So now, I a yellow shield symbol sits on the bottom right side of the system tray from online with the update to service pack to ready to install, I notice it is smaller & this did not appear with the service pack 3 update I tried to install, before I had to look for it on Microsoft's site, this was found & comes in this alert with the yellow shield symbol, I will not do it, & risk going through that again, so for now it is service pack 2, it works, & am grateful for that.

This computer is needed in our home, it has the main DSL modem for the internet attached to it, & I have set up a wired network with it with a mac laptop in another room. The dell service pack 2 computer is my mother's & it is not my right to mess with it.
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  #3  
01-16-2011, 01:50 AM
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With the exception of web servers (Windows IIS6, IIS7), I almost always turn off automatic updates and strongly urge others to do the same.

As far as I'm concerned, automatic updates are a nuisance and have been a major source of problems for the past 10+ years. Indeed, they are known to install "fixes" an other nonsense updates that can entirely brick a system. Or at very least, mess up your workflow (example: installing new Windows Media Player and defaulting it for certain file types, or re-enabling the firewall that now blocks your SQL software).

There's really no good reason to let a computer make decisions for you, in terms of what it should have installed. You're the human with the brain -- you make those decisions and manually choose intelligent updates. And therefore you'll also NOT choose the bad updates that MS otherwise would have vomited onto your system.

I would also suggest SP3 is useless.

If you have SP2, that's really all you need. The biggest fix there, too, was simply the tighter integration of wireless Internet access. Beyond that, it was mostly just so-called "security" updates (some of which treated the user like an idiot and enabled overly aggressive OS apps by default). I don't know that significant changes were made to the kernel or other processing, so I sometimes wonder why a number of programs insist on SP2 for installation. And yes, I've tried to ignore it and install on an SP1 machine -- and that only sometimes works. You generally really do require SP2 for its install.

Those who would argue that you "need" all this MS-added junk for "security" need to stop coddling the stupid. A computer usually gets a virus or other malware due to user ignorance (always clicking "OK" or installing unknown software from unknown sites -- usually "free games"). Forcing everybody to use these security "features" (like automatic updates) is about on par with forcing everybody to wear a diaper because some people don't know how to use a bathroom correctly. That just encourages laziness and ignorance. Those who would get malware and viruses need computer usage education, not more software they don't understand.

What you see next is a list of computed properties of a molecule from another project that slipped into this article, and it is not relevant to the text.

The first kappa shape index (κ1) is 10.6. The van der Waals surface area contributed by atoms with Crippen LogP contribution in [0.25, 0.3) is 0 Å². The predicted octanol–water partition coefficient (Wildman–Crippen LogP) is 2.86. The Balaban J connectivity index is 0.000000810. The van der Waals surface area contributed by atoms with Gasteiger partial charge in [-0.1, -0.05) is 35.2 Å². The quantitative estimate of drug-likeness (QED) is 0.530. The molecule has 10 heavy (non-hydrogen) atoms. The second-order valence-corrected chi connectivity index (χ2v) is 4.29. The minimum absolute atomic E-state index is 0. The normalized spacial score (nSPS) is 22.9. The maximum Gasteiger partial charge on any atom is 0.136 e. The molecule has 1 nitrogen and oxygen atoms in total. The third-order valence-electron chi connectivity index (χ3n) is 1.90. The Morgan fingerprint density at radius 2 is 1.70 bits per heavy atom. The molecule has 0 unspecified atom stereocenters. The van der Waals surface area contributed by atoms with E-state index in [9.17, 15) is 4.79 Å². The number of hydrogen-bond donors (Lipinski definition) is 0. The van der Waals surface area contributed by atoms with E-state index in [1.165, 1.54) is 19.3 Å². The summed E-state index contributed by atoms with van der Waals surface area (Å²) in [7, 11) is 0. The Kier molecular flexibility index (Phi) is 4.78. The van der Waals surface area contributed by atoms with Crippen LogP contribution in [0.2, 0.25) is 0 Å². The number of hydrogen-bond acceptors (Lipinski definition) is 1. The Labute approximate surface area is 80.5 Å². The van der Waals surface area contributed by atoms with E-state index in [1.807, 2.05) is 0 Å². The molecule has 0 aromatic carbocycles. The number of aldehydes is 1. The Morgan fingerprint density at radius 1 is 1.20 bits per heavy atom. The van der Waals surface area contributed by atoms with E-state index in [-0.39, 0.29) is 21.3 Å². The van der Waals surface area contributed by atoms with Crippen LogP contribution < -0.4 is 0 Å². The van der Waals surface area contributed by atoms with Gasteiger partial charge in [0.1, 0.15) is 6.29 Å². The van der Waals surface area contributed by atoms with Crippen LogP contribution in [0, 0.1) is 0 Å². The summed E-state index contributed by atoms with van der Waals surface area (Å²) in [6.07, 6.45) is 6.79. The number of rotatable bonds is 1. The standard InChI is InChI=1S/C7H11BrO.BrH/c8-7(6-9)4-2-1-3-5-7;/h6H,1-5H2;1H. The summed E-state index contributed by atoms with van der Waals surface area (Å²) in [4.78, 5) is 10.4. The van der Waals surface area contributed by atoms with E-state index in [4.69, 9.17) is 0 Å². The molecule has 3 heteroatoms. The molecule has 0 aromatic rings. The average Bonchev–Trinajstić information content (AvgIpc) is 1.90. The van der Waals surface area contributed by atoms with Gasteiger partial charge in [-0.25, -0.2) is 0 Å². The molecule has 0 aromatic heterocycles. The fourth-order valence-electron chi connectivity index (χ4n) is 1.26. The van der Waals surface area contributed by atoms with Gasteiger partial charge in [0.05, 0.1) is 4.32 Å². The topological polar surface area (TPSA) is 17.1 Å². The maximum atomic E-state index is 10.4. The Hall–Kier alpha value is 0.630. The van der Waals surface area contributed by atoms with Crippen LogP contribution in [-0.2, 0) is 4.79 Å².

Going back to my first sentence -- IIS does it right. The IIS web server updates are almost always security patches and unobtrusive features that won't brick a system or cause catastrophic failure of existing software. Why the desktop OS has to be so cumbersome is a mystery.

And one more time, in case you miss it, skip SP3.

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01-16-2011, 03:25 AM
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If automatic updates are turned off, where do I go for needed updates or security to install by hand? is there a link?

& in windows xp, where do I go to turn off automatic updates on the computer?

updates in general make me very nervous, I am on the pc, & I will the hard drive making lots of activity noises, & I used to get sudden pop up windows that would say updates are installing, the computer will restart in 15 minutes or something like this, & would give me the option to let it restart, or restart later, & this message would keep popping up & interrupting me while working.

I notice the computer seems to hang on restart, so I find it better to just shut down through the start menu, or just turn off the power strip & computer.

When I had called AT & T tech support one time, they told me to shut down the computer, one must do this through the start menu, & never just shut it off at the power strip. I have the pc plugged into a power strip surge suppressor with all it's peripherals.

that brings up something else, is it safe to leave on the modem after the computer is shut down? I need it on sometimes for internet access on the mac in the other room on the wired network. Can the modem be left on 24/7? will this burn it out faster?
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  #5  
01-16-2011, 03:56 AM
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How to Manually update Windows...

For manual updates, just go to the Windows Update site: http://www.update.microsoft.com
Note: You MUST use the Internet Explorer browser for this.


How to turn off Automatic Updates in Windows XP SP2...